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Altar Builders

Genesis 22:6-9 (NKJV)
6 So Abraham took the wood of the burnt offering and laid it on Isaac his son; and he took the fire in his hand, and a knife, and the two of them went together. 7 But Isaac spoke to Abraham his father and said, “My father!” And he said, “Here I am, my son.” Then he said, “Look, the fire and the wood, but where is the lamb for a burnt offering?” 8 And Abraham said, “My son, God will provide for Himself the lamb for a burnt offering.” So the two of them went together. 9 Then they came to the place of which God had told him. And Abraham built an altar there and placed the wood in order; and he bound Isaac his son and laid him on the altar, upon the wood.

They built them from stones, blocks and wood. Sometimes they pile the material together roughly.  Sometimes they measure carefully and lay everything out in precision.  Sometimes they are left in the raw state.  Sometimes they cover them with bronze, silver or even gold.  Twenty-five hundred years ago, they were built out in the open air, in valleys, beside river beds or on mountain tops.  Today, they are elaborate works of art or architecture crafted to be center showpieces in ornate cathedrals. 

I am talking about altars.  Many nominal Christians have a mental image of an altar as a place where mysterious religious rituals take place.  Communion wine and wafers are served there.  Prayers are intoned at the altar.  It seems far above and beyond the reach of the common layperson.  

Others of us know that the altar is the place where our relationship with God achieves its reality.  The altar is where I knelt to find the Lord.  The altar is where I found repentance and forgiveness.  The altar is where I received spiritual blessings.  The altar is where I consecrated myself to God.  The altar is where my heavenly vision was made clear.  The altar is where my soul was galvanized into action.  The altar is where the best things in life happened to me.  

Every Bible patriarch built an altar.  Noah, having been spared along with his wife, his three sons and their wives from the global devastation of the flood, the flood that wiped out all the known civilization of the world, emerged from the ark.  What was the first thing Noah did?  He built an altar.  From that humble construction, he blessed the God wo saved him from the fate of the world.  

Abraham obeyed the call of God to leave Haran and sojourn in a new land.  God’s covenant provided that wherever Abraham went and as far as his eye could see, that land would become his.  Abraham immediately built an altar to honor the Lord.  By the same token, you should note that Abraham’s nephew, Lot, never built an altar.  He chose the well-watered plains of Jordan to dwell in, and simply took his family there with no recognition that God was the provider.  In fact, there was never an altar associated with the name of Lot in the Bible.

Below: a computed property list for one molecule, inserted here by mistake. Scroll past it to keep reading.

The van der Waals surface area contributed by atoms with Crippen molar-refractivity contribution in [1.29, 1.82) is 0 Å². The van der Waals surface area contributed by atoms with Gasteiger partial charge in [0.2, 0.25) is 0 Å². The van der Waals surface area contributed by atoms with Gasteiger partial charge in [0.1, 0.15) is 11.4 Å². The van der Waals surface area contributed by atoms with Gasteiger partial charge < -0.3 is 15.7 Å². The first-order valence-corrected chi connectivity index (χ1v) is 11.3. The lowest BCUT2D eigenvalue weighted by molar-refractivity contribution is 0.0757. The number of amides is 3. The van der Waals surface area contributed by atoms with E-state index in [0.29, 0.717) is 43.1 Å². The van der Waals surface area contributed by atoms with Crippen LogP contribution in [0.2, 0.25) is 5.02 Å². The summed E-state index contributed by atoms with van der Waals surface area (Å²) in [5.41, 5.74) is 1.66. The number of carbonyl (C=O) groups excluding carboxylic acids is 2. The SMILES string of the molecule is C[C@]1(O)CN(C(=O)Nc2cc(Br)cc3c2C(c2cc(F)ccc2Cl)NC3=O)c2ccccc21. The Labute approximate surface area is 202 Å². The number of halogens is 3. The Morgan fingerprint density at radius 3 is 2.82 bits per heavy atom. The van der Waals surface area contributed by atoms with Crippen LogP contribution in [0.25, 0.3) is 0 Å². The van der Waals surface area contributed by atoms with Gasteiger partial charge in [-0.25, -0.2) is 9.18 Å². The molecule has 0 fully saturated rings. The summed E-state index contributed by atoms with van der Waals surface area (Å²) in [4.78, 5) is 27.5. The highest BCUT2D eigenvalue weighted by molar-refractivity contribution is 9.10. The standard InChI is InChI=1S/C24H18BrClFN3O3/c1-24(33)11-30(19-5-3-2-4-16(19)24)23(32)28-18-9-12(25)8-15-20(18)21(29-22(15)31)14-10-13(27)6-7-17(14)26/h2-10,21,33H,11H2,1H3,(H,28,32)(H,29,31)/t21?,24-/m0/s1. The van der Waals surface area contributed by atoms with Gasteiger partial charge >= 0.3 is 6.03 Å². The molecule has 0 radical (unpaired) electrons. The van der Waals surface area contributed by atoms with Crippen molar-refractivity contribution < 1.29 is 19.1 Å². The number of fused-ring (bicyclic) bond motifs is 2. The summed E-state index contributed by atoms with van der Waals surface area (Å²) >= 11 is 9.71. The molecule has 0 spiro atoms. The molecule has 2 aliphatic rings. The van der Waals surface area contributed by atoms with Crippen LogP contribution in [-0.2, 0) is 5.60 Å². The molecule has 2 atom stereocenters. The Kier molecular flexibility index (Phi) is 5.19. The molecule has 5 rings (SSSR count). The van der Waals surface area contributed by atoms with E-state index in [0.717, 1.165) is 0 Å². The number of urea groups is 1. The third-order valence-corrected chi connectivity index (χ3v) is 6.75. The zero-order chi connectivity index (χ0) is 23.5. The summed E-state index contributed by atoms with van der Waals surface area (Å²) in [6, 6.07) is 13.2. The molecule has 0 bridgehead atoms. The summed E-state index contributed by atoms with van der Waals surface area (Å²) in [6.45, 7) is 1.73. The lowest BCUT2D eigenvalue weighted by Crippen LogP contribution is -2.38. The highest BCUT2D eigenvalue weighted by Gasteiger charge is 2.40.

Elijah, the flamboyant prophet who was the scourge of King Ahab, put the power of the Lord on display upon the altar.  After he goaded the false prophets of Baal into calling upon their god, a vast exercise in futility, Elijah commanded the servant to build an altar.  They piled stones, one upon another.  They poured twelve barrels of water on the sacrifice.  At the simple prayer of Elijah, the true God of heaven visited the altar by sending fire upon the sacrifice.  The altar of Elijah became the symbol of God’s power. 

How Do You Build an Altar?

 There is a very revealing passage found in Exodus 20:22-26 (KJV) 22 And the LORD said unto Moses, Thus thou shalt say unto the children of Israel, Ye have seen that I have talked with you from heaven. 23 Ye shall not make with me gods of silver, neither shall ye make unto you gods of gold. 24 An altar of earth thou shalt make unto me, and shalt sacrifice thereon thy burnt offerings, and thy peace offerings, thy sheep, and thine oxen: in all places where I record my name I will come unto thee, and I will bless thee. 25 And if thou wilt make me an altar of stone, thou shalt not build it of hewn stone: for if thou lift up thy tool upon it, thou hast polluted it. 26 Neither shalt thou go up by steps unto mine altar, that thy nakedness be not discovered thereon.” 

The altars of pagan nations were elaborate, ostentatious works of art.  They did not speak of humility, but pride.  They did not bring glory to God; instead, they glorified man.  In fact, tribes, cities and even nations competed with each other to see who could build the most grandiose altar and temple.  Then, many heathen nations had temple prostitutes and they went through ceremonies that exalted the flesh rather than honoring the holiness of God. 

This is not what God wanted.  “Build my altar out of earth.  If you do make it out of stone, don’t carve it, chisel it, or shape it into something beautiful.  And don’t glorify your flesh in worship to me.”  In other words, don’t make your sacrifice to God all about you—make it about HIM!  Don’t make it about the beautiful altar you can build with your hands—make it about the sacrifice you are willing to give to God! 

Today, altars are usually housed in a temple.  I’ve been blessed to see some of the most beautiful cathedrals in the world: Notre Dame in Paris, St. Paul’s basilica and the Sistine Chapel in the Vatican City, St. Paul’s Cathedral in London.  The cathedral in Strasbourg, France is the most elaborate structure I’ve ever seen.  But today, not much worship goes on in most of these temples.  They attract tourists who are interested in Gothic architecture and a storied past.